Coordinates: 51°52′40″N 2°13′01″W / 51.87787°N 2.21701°W / 51.87787; -2.21701
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Holy Trinity Church
Longlevens is located in Gloucestershire
Location within Gloucestershire
Shire county
Sovereign stateUnited Kingdom
List of places
51°52′40″N 2°13′01″W / 51.87787°N 2.21701°W / 51.87787; -2.21701
Longlevens within Gloucester.
The hamlet of Longleavens on a c.1880 Ordnance Survey map. Innsworth Cottage and Norman's Place to the north, Elmbridge to the east, Oxstalls to the south.
The centre of Longlevens on a 1950s Ordnance Survey map.

Longlevens, originally Longleavens, is a suburb of Gloucester, in Gloucestershire, England. It developed from a farmstead during the twentieth century, the name may be based on the old Roman name Colonia Glevensis, or the name could be based on an original field name "Long Elevens". This could have related to a long field about eleven acres therefore this could have been adopted as a name for the hamlet, first recorded in 1750, as part of the estate of Gloucester Cathedral. One of the oldest roads is 'The Avenue', which is shown on old maps as a number of farm cottages built in the 1850s. The population of Longlevens was 9,532 at the time of the 2011 Census.[1]


Wotton St. Mary (Without), save for a few acres given to Barnwood and Churchdown, was included with parts of Barnwood, Churchdown, and Hucclecote in the new civil parish of Longlevens, north-east of Gloucester. Parts of Longlevens were added to Gloucester in 1951 and in 1967 when the remainder was re-formed as Innsworth civil parish.

Orcharding, which was increased at Innsworth in the mid 19th century, remained an important feature and in 1896 covered at least 172 a. in the parishes of Gloucester, Longford, Tuffley, Twigworth, and Wotton St. Mary (Without). The demands of Gloucester's growing population in the 19th century increased market gardening in the hamlets and by 1843 J. C. Wheeler's nurseries included a large area between Kingsholm and Wotton. In 1851 market gardeners were fairly numerous in Longford and Twigworth, and later there were several market gardens and nurseries at Longlevens (called Springfield) and Innsworth.


Longlevens developed its housing from the 1880s onwards with the fields along the main routes through the original village. Plots were created in Cheltenham and Church Roads, at the Longlevens crossroads housing began to develop from the Edwardian period onward. Longford & Innsworth Lanes were simply country lanes before they became the busy throughways we know today. Gloucestershire Archives have retained many of the original plans for housing within the suburb. The earliest building control files date from 1909 when the area was under the control of the Gloucester Rural District Council.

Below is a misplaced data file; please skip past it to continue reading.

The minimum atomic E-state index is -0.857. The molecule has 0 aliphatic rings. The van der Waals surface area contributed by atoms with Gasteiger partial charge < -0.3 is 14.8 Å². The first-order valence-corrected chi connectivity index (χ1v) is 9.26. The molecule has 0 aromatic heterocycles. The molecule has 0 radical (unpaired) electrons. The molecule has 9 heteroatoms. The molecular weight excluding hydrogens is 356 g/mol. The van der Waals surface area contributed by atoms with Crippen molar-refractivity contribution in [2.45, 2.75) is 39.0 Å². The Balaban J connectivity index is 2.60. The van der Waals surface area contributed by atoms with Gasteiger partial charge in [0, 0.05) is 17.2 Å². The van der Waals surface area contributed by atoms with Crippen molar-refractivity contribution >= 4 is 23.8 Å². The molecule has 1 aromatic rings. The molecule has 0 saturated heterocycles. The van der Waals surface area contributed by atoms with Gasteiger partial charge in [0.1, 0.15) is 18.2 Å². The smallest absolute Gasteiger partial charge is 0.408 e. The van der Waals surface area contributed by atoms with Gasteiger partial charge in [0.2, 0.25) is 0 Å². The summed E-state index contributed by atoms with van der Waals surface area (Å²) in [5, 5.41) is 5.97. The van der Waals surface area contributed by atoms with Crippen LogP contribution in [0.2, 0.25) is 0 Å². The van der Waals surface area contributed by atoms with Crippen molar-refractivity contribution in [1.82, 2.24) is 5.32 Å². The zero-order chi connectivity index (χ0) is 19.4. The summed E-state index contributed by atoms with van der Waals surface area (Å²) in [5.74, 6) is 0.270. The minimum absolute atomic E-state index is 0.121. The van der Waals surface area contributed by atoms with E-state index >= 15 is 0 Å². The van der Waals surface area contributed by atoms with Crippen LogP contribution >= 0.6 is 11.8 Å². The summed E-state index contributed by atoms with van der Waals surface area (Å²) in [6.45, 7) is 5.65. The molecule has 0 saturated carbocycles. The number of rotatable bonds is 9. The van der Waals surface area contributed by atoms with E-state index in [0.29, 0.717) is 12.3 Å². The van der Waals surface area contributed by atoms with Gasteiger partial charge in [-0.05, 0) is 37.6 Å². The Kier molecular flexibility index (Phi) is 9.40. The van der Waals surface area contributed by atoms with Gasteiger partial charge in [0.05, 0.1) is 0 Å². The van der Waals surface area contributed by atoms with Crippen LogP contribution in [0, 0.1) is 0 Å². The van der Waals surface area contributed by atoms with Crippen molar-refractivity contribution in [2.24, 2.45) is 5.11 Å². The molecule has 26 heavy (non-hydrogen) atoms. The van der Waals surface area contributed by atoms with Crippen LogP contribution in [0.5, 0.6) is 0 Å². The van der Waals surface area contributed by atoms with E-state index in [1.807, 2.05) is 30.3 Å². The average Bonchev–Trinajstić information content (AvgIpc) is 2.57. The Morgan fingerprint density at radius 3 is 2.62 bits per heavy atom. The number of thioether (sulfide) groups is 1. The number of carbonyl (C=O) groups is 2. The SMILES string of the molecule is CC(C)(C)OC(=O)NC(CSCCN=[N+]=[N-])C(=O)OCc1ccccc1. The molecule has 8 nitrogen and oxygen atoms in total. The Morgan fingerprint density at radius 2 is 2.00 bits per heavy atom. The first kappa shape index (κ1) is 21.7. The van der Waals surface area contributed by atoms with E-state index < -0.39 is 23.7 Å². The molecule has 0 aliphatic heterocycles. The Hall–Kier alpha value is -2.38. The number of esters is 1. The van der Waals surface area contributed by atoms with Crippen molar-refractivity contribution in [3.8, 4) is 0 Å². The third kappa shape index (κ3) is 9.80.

The Wellsprings estate began its life in 1933 when a Swindon-based builder A.J. Colborne put an application in to build 28 houses on the site. All streets within the estate are named after locations in the Lake District, apart from Wellsprings Road. Which is named after a property that used to sit on Cheltenham Road between Elmbridge Road and Oxstalls Lane. All the streets were officially named in January 1935 according to the Gloucester Journal 1st January 1935. The estate was completed by 1938. In 1948 a new section of the estate was added with the building of local authority housing called The Triangle. The contract was awarded to Ashmores (Builders) of Gloucester. The houses were completed around 1951.

Character and facilities[edit]

Longlevens is primarily residential, and is home to Sir Thomas Rich's School, Holy Trinity Church,[2][3] Kendal Road Baptist Church,[4] Longlevens Junior School, Longlevens Infants School[5] and various shops, including a Co-op and Tesco Express, takeaways including the Balti Hut, Spicy Kalkata Club, Oxstalls Fryer and Ruddy's Fish and Chips along with local businesses including Farr & Farr Estate Agents, CMG Property Management.


A small part of Longlevens was affected by the July 2007 floods; this caused Horsbere Brook, which skirts its Eastern edge to flood several homes and roads, particularly Greyhound Gardens and Cypress Gardens.

Football and greyhound racing[edit]

Of clubs playing association football the most important was Gloucester City Association Football Club, originating in 1889 and re-formed in 1925. From 1935 it had its ground at Longlevens and in 1964 it moved to a new stadium in Horton Road, which was later also used for greyhound racing. A more important centre for greyhound racing was the Gloucester & Cheltenham Stadium which opened in 1933 and closed in 1983. Longlevens is also home to a thriving semi-professional team in Longlevens AFC who have a range of adult, women's, youth and junior teams playing at several locations in the area (Longford Lane, Innsworth Lane and Longlevens Infant School).


  1. ^ "Gloucester Ward population 2011". Retrieved 27 October 2015.
  2. ^ Holy Trinity, Longlevens. "Holy Trinity, Longlevens". Holy Trinity, Longlevens. Archived from the original on 11 January 2014. Retrieved 13 February 2014.
  3. ^ "Gloucester: Modern parish churches", A History of the County of Gloucester: Volume 4: The City of Gloucester (1988), pp. 311-317.
  4. ^ "Kendal Road Home Page". Krbc.org.uk. 31 January 2010. Retrieved 13 February 2014.
  5. ^ "School News".

External links[edit]